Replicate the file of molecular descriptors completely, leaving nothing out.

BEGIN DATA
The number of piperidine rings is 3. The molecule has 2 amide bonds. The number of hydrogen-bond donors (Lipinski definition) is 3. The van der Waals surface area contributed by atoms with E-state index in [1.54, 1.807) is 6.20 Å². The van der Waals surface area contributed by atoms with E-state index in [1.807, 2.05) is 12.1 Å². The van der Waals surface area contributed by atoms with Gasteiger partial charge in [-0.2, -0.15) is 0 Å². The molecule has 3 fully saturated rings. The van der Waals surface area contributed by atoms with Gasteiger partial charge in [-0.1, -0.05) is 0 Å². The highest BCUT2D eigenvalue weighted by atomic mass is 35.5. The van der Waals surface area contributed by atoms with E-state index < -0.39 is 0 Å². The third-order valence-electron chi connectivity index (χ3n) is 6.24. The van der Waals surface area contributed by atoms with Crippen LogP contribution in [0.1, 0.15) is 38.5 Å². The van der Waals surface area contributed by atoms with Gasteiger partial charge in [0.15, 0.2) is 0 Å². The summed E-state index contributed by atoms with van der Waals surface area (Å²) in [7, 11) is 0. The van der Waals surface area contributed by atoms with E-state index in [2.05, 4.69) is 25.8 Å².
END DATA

The number of piperidine rings is 3. The molecule has 2 amide bonds. The number of hydrogen-bond donors (Lipinski definition) is 3. The van der Waals surface area contributed by atoms with E-state index in [1.54, 1.807) is 6.20 Å². The van der Waals surface area contributed by atoms with E-state index in [1.807, 2.05) is 12.1 Å². The van der Waals surface area contributed by atoms with Gasteiger partial charge in [-0.2, -0.15) is 0 Å². The molecule has 3 fully saturated rings. The van der Waals surface area contributed by atoms with Gasteiger partial charge in [-0.1, -0.05) is 0 Å². The highest BCUT2D eigenvalue weighted by atomic mass is 35.5. The van der Waals surface area contributed by atoms with E-state index < -0.39 is 0 Å². The third-order valence-electron chi connectivity index (χ3n) is 6.24. The van der Waals surface area contributed by atoms with Crippen LogP contribution in [0.1, 0.15) is 38.5 Å². The van der Waals surface area contributed by atoms with Gasteiger partial charge in [0.15, 0.2) is 0 Å². The summed E-state index contributed by atoms with van der Waals surface area (Å²) in [7, 11) is 0. The van der Waals surface area contributed by atoms with E-state index in [2.05, 4.69) is 25.8 Å².